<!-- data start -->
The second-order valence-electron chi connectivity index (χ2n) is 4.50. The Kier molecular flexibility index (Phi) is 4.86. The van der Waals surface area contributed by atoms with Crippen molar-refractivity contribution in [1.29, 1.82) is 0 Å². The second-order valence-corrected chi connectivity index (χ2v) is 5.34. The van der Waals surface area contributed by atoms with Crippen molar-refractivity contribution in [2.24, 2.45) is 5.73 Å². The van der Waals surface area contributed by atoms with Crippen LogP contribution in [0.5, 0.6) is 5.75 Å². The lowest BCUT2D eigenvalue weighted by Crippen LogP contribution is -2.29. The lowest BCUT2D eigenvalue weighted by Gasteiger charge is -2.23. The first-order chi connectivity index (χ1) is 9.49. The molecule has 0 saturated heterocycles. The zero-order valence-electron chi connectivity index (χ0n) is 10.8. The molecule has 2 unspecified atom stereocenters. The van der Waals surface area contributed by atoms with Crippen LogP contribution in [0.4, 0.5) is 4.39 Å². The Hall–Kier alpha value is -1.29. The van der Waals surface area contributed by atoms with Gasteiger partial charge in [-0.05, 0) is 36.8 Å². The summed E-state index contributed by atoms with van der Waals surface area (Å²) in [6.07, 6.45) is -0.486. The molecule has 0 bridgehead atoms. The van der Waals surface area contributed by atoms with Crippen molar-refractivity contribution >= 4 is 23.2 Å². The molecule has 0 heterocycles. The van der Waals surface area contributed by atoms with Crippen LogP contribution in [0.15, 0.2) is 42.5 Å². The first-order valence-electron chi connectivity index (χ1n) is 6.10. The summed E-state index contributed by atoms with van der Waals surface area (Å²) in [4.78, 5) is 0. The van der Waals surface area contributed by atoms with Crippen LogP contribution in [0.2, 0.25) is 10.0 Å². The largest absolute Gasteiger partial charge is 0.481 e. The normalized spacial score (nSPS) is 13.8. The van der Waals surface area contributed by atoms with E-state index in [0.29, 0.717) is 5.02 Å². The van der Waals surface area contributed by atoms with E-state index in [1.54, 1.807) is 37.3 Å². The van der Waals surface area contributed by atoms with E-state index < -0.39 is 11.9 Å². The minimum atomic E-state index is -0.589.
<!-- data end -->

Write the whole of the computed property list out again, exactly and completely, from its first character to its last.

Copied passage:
The second-order valence-electron chi connectivity index (χ2n) is 4.50. The Kier molecular flexibility index (Phi) is 4.86. The van der Waals surface area contributed by atoms with Crippen molar-refractivity contribution in [1.29, 1.82) is 0 Å². The second-order valence-corrected chi connectivity index (χ2v) is 5.34. The van der Waals surface area contributed by atoms with Crippen molar-refractivity contribution in [2.24, 2.45) is 5.73 Å². The van der Waals surface area contributed by atoms with Crippen LogP contribution in [0.5, 0.6) is 5.75 Å². The lowest BCUT2D eigenvalue weighted by Crippen LogP contribution is -2.29. The lowest BCUT2D eigenvalue weighted by Gasteiger charge is -2.23. The first-order chi connectivity index (χ1) is 9.49. The molecule has 0 saturated heterocycles. The zero-order valence-electron chi connectivity index (χ0n) is 10.8. The molecule has 2 unspecified atom stereocenters. The van der Waals surface area contributed by atoms with Crippen LogP contribution in [0.4, 0.5) is 4.39 Å². The Hall–Kier alpha value is -1.29. The van der Waals surface area contributed by atoms with Gasteiger partial charge in [-0.05, 0) is 36.8 Å². The summed E-state index contributed by atoms with van der Waals surface area (Å²) in [6.07, 6.45) is -0.486. The molecule has 0 bridgehead atoms. The van der Waals surface area contributed by atoms with Crippen molar-refractivity contribution >= 4 is 23.2 Å². The molecule has 0 heterocycles. The van der Waals surface area contributed by atoms with Crippen LogP contribution in [0.15, 0.2) is 42.5 Å². The first-order valence-electron chi connectivity index (χ1n) is 6.10. The summed E-state index contributed by atoms with van der Waals surface area (Å²) in [4.78, 5) is 0. The van der Waals surface area contributed by atoms with Crippen LogP contribution in [0.2, 0.25) is 10.0 Å². The largest absolute Gasteiger partial charge is 0.481 e. The normalized spacial score (nSPS) is 13.8. The van der Waals surface area contributed by atoms with E-state index in [0.29, 0.717) is 5.02 Å². The van der Waals surface area contributed by atoms with E-state index in [1.54, 1.807) is 37.3 Å². The van der Waals surface area contributed by atoms with E-state index < -0.39 is 11.9 Å². The minimum atomic E-state index is -0.589.